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Sea lice didn't hurt salmon in 2002: report

The B.C. Salmon Farmers Association has cited a new scientific report as evidence that sea lice didn't cause the decline of the 2002 pink salmon run in the Broughton Archipelago.

In a December 13 post on its website, the BCSFA wrote:

The paper, titled Relation of farm salmon, sea lice and wild salmon populations by Gary Marty, Sonja Saksida and Terrence Quinn has been published in the Proceedings of the National Academy of Science journal. The paper concludes that sea lice are not responsible for the decline of Pink salmon in the Broughton Archipelago in 2002 - and that other factors, such as environmental stressors need to be investigated. This is contrary to what anti-industry campaigners have claimed

"This is the connecting piece - the document that looks at farmed fish and wild fish data and therefore tells the whole story rather than one-side of it," said [BCSFA Executive Director Mary Ellen] Walling. "It really highlights what salmon farmers have been saying all along: that wild fish survival is a complicated issue with many factors to consider."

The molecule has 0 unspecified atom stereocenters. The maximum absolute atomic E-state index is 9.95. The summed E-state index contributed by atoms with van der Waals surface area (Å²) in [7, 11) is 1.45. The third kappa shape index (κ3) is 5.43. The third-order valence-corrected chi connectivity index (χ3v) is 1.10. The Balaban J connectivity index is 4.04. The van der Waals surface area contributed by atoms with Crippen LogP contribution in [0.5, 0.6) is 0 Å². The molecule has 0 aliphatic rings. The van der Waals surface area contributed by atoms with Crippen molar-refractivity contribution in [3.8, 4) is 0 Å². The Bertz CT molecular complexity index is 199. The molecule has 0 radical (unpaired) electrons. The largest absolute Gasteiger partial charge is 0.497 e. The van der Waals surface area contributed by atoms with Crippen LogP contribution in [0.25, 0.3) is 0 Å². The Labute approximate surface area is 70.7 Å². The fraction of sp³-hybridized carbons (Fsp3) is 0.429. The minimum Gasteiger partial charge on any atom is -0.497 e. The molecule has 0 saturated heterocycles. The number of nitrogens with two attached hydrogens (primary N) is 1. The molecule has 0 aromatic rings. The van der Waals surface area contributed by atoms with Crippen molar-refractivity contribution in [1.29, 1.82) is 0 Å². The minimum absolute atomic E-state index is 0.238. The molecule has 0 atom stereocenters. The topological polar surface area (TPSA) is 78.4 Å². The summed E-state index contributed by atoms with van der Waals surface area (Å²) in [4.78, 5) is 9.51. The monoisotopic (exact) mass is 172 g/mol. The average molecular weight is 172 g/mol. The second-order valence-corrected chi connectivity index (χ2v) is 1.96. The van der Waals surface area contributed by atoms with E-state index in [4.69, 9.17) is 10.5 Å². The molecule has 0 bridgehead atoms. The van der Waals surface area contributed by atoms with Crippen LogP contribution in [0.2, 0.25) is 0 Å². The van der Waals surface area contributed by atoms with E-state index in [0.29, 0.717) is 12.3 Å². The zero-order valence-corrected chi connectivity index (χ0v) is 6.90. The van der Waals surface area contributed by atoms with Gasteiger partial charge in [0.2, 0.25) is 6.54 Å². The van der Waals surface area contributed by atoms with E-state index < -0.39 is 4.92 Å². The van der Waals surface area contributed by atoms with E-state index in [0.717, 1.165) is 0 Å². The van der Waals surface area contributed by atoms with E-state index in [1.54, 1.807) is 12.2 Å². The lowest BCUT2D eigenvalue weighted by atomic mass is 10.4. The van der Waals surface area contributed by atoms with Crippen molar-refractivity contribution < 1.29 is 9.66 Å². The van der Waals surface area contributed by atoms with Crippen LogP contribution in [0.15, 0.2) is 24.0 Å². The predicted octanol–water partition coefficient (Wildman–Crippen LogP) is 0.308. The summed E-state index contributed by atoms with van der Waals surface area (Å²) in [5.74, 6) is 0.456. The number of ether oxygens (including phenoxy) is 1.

Access to the full report requires a subscription to PNAS. However, the abstract is accessible at the link given above. It includes a conflict of interest statement:

None of the authors received compensation from any source for this analysis. S.M.S., as part of her private veterinary practice over the past 15 y, has done contract work for all three fish farm companies that operate in the study area (these companies are cited in the acknowledgments, and this relationship was vital for obtaining all proprietary farm medical records for this study); S.M.S.’s spouse started working for closed-containment aquaculture operation in September 2010.

Crawford Kilian is a contributing editor of The Tyee.

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